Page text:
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How To/Pro-Tips

Patterning a Tom

Most hunters are every bit as much an advocate of patterning a gobbler as a trophy buck. That means a real and ongoing study of that gobbler as an individual rather that the general knowledge gained by regular pre-season scouting.

Of course it must all start with scouting. However, once you have located a gobbler (or gobblers), you should keep on learning their particular habits, movement patterns and preferred places.

Be cautious about this in the pre-season. Just as with a big buck, too much of your intrusion will alert the gobbler, influence his pattern and make him more wary. Never practice calling a gobbler before the season. You will teach him a lot more than he will teach you.

As the hunting season progresses, note which way the gobbler travels when he leaves his roost, where he normally meets up with hens and his preferred strutting grounds. By knowing the gobbler's routine, you considerably raise your chances of bagging him.

Tuning Up for Turkeys

It's not too soon to start practicing with your turkey calls for the upcoming season. You don't have to be an absolute master of the call to be a successful turkey hunter, but being competent sure doesn't hurt your chances for success.
Start out with your old favorite calls to get back in the groove. You might want to replace some of your diaphragm or tube calls because latex deteriorates with age. Better to break in a new call early on than have last season's favorite go sour on you in mid-season. Also by starting early you can experiment with new calls (both makes and call types) and maybe find something that works better for you.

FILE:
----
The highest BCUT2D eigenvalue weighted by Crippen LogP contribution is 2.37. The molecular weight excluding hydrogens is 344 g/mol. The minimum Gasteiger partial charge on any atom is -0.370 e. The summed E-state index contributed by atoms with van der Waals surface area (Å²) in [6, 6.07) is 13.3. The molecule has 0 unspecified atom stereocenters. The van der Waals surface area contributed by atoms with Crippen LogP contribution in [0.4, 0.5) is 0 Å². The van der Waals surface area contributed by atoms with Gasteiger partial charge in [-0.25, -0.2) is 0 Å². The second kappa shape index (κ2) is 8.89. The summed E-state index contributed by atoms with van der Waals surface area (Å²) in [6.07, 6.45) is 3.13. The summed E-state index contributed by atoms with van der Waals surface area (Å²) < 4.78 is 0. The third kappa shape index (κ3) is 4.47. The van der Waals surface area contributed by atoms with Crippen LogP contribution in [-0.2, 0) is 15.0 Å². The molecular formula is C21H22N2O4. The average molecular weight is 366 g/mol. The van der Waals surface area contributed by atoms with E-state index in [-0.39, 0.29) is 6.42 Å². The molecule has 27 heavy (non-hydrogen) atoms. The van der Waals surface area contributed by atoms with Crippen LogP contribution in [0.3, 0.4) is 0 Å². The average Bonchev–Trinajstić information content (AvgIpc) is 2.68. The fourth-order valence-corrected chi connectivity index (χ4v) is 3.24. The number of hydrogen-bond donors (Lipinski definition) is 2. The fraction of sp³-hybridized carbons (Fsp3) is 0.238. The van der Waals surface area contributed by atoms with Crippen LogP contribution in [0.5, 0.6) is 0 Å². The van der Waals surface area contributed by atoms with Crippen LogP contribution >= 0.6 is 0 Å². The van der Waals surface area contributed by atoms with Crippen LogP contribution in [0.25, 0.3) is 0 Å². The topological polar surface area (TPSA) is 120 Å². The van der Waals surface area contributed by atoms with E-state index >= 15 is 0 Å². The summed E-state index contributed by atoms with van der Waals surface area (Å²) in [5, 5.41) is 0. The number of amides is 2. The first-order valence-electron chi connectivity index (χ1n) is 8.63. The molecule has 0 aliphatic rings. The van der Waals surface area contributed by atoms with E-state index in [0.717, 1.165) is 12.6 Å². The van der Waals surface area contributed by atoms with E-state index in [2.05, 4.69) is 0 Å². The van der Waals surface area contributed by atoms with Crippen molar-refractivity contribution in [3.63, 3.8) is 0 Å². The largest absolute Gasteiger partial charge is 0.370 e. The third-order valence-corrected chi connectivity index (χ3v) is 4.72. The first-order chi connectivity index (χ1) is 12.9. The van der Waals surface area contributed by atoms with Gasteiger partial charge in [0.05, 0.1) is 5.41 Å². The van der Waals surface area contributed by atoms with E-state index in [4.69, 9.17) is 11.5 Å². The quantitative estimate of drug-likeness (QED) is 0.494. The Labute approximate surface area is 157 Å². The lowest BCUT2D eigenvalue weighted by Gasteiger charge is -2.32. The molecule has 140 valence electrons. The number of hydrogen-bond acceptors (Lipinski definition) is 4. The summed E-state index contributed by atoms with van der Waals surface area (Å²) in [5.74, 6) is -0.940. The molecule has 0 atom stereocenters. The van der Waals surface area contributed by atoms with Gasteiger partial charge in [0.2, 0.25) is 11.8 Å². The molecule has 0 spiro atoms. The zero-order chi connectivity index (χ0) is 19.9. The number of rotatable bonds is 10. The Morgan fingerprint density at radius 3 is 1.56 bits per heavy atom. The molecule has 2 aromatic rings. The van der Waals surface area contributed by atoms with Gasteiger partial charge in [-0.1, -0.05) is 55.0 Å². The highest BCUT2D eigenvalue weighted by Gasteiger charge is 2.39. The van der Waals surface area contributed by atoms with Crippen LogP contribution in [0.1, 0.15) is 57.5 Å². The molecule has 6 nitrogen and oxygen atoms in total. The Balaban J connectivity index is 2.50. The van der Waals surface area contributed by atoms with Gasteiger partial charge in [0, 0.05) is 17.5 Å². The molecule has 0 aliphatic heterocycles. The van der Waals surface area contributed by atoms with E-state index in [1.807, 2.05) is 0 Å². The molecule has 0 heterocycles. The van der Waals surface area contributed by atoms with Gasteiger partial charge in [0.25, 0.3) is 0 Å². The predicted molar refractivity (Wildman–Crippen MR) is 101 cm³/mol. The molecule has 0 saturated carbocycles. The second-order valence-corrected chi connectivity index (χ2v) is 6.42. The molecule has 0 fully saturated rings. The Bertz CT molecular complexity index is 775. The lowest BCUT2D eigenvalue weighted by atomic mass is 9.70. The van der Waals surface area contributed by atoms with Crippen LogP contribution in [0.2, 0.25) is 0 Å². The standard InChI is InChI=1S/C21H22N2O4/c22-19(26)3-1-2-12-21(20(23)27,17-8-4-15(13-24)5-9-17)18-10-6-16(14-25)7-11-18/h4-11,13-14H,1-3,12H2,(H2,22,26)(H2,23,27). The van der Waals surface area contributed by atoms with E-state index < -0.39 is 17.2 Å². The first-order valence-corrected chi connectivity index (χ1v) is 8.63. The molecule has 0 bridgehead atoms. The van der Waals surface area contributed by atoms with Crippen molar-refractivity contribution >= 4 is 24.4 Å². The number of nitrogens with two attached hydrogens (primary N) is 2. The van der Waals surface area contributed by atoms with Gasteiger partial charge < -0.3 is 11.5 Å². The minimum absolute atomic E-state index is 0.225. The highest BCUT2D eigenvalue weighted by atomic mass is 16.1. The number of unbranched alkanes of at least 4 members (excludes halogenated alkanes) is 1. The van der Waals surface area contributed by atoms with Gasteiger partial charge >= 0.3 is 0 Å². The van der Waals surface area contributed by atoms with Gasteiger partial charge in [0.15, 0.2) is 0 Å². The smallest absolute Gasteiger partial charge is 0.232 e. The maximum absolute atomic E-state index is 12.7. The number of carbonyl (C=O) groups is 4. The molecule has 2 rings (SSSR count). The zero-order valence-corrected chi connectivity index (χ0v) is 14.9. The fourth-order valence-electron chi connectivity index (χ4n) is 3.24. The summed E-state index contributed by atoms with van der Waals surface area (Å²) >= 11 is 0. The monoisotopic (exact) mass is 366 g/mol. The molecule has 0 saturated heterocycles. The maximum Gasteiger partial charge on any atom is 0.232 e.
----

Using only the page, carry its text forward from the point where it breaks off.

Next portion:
With all the excellent video and audio tapes available, good turkey call instruction is widely available and learning effective techniques is not the slow curve it once was. Visiting local turkey calling contests is also a good idea. Hearing top-ranked competition callers and attending their seminars might help your technique.

Targeting Turkeys with a Bow

Shotgunners prefer to shoot for the gobbler's head and neck. For even very good archers this is a very difficult target. A gobbler's head is a small target and is seldom still for very long.
Bowhunters should focus on the heart/lung vital area. The best way to do this is to imagine that the gobbler is wearing a cape, fastened around the base of the neck, that drapes down over the upper 1/3 or a bit more of the body. That about covers the vital area.
The only weak spot in the gobbler's "body armor" is the upper back. This area exposes the spine and covers the heart/lung area with little muscle or bone. From the side, the "wing butts" of the upper wing, which contain heavy feathers and strong wing bones, cover the vitals. From the front, three inches or so of breast muscle cover the vitals. For these reasons, powerful hunting bows are recommended for gobblers, particularly if you are using mechanical, expanding heads.

Check Out Your Changes

Shotguns can be really fussy about their loads. Every shotgun barrel has loads and pellet sizes that it "likes" and those that it doesn't. Sometimes the differences can be dramatic.
If you decide to try a new shotshell brand, load or pellet size, you should check it out on the pattern board. Probably most loads will look pretty good at short range, but at longer ranges, you might see very different pattern results between different loads and you might pick up a bit of additional range with the right load.
Always wear hearing protection while shooting your turkey gun to avoid permanent ear damage and hearing loss. The muzzle blast of a short-barreled, magnum turkey gun considerably exceeds the threshold of potential ear damage.